Domestic Abuse & Protection
Unfortunately domestic abuse can be a consequence of or cause for relationship breakdown. Sadly for some, it is part of everyday life.
It happens to all sorts of people in all walks of life.
Domestic abuse does not just mean physical violence. It includes, for example, threats, emotional control, financial or sexual abuse.
We realise that this will be a horrendous time for you and the need for sympathetic, supportive but very clear, sound and realistic advice is paramount. Catherine and Natasha are all highly experienced practitioners in this field.
Under The Family Law Act 1996 applications can be made to the court for protection in the form of Non-Molestation and/or Occupation orders . These remedies are not limited to husbands and wives or those in a civil partnership, they extend to those who live together (or who used to) of either sex, in same-sex or heterosexual relationships. It also applies to those who are parents of a child together or who are engaged in family court proceedings. An application can also be made to protect a child.
- Occupation Orders can require a person to leave the home completely or to only return it at certain times or under given criteria. There is scope also for the court to order a person to pay rent, mortgage or other outgoings.
- Non-Molestation orders require a person to stop behaving in a certain way or making threats to, and can include specific provisions e.g. can include telephone calls, text messages, attendance at the other party’s place of work or any other provision the Court sees fit to make.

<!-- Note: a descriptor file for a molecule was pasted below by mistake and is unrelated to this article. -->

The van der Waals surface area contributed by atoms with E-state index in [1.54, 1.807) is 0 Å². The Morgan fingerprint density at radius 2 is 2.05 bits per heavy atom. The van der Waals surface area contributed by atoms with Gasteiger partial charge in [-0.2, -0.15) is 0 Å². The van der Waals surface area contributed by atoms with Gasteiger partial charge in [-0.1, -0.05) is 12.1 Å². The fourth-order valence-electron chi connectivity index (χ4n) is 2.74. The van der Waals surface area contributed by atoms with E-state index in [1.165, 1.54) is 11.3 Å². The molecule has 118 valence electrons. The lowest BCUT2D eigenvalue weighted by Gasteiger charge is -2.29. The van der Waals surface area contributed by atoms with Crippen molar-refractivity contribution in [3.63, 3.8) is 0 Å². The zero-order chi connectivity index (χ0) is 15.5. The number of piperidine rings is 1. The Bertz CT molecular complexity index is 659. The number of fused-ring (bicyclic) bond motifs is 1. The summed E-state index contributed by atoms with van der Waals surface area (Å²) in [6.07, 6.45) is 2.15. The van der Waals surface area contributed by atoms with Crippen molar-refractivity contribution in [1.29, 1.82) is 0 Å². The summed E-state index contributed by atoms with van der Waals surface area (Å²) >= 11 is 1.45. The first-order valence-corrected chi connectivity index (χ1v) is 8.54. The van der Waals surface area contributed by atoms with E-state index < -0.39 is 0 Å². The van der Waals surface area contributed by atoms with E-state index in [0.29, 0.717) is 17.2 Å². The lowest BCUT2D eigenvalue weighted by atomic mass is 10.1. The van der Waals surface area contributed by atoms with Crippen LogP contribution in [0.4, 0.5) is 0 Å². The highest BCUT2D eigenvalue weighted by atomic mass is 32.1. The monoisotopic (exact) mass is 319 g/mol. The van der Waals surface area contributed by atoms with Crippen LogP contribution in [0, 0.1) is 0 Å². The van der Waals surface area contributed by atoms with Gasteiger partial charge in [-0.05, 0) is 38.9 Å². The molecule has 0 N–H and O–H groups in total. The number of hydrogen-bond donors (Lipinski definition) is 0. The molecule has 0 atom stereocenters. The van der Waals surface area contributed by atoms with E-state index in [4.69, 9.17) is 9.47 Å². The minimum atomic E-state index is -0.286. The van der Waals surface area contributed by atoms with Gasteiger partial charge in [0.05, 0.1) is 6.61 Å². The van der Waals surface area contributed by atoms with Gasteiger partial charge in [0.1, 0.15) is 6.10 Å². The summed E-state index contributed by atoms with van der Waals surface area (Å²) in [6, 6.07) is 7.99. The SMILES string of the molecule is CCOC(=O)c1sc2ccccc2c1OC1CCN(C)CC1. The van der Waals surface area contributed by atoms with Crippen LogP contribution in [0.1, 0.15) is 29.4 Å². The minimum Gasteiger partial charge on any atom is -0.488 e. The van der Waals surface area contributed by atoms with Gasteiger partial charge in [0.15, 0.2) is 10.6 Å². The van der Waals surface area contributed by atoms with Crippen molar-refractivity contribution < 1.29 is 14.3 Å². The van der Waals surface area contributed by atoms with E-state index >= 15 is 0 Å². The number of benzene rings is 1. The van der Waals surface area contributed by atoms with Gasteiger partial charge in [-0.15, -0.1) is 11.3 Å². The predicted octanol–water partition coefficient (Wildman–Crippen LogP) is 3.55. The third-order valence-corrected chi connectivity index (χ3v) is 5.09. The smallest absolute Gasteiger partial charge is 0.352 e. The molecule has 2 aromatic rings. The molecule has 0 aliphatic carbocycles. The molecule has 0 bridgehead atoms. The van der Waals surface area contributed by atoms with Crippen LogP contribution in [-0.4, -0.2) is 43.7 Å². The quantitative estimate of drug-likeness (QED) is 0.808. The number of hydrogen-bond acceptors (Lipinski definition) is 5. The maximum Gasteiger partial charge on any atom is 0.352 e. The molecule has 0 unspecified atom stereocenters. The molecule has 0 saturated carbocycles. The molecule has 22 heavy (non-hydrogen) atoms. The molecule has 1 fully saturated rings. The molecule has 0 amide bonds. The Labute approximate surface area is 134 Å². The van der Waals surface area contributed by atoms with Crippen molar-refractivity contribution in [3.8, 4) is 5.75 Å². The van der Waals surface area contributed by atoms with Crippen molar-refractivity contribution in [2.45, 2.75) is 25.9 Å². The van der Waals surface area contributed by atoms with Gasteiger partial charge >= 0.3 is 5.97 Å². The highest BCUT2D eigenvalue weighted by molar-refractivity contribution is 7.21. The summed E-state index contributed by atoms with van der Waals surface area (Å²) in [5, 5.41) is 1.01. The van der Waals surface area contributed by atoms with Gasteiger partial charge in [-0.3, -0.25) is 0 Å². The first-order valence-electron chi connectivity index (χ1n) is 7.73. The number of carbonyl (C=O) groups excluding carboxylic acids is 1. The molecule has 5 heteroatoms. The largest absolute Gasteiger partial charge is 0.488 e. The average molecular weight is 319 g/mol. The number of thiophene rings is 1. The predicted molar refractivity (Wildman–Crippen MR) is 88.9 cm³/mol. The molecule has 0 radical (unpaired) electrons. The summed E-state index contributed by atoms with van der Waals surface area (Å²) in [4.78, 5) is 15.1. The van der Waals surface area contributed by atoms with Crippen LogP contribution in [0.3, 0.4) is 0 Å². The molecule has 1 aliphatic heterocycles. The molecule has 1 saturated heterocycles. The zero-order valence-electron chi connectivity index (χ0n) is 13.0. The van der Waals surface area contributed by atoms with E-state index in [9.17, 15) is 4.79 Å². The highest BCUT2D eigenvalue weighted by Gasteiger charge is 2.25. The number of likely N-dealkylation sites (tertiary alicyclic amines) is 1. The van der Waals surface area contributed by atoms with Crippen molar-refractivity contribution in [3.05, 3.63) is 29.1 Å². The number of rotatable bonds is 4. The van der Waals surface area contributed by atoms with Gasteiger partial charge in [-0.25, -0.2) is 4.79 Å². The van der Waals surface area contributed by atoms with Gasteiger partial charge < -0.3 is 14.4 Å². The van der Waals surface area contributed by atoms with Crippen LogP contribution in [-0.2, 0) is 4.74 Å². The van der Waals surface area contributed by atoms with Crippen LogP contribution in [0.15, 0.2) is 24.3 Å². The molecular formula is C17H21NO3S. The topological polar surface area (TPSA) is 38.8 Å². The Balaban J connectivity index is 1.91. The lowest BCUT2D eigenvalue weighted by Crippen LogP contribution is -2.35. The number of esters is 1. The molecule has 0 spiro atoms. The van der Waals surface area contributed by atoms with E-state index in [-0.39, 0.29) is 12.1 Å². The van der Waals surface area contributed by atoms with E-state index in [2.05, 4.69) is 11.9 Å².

These are powerful orders. Breach of a Non-Molestation order is in itself a criminal offence punishable by up to five years’ imprisonment. It also constitutes contempt of court which is again punishable by imprisonment.
In cases of real urgency where there is a risk of significant harm, the Court has the power to make an initial order without the other party (the “Respondent”) having notice of it. The order must then be personally served on that party and he or she is then immediately bound by it. The Court will then list a full hearing at the earliest opportunity so that the Respondent can make his or her representations and it will be decided whether the order should continue.
In urgent cases, it is often possible to get an application before the court on the same day.
Whilst there is no guarantee of what the outcome of an application to the court might be, we are able to give realistic guidance based on our extensive experience in these areas.
For cases which do not fall under the Family Law Act – for example harassment by a neighbour, colleague, employer or even a stranger – protection may be available under the Protection from Harassment Act 1997. Originally enacted to deal with “stalkers”, the Act prohibits a course of conduct (i.e. two or more instances) which the person exhibiting the behaviour knows or ought to know (using the yardstick of a “reasonable” person) amounts to harassment of the other. If an injunction order made under the Protection from Harassment Act is breached then the court will decide whether imprisonment is appropriate.
We are happy to discuss your circumstances without any commitment to action being taken. Sometimes just knowing what your options are can help. As with all our first interviews, the first meeting is free of charge and obligation. If you have an urgent domestic abuse issue, we will do our utmost to offer you a same or next day appointment.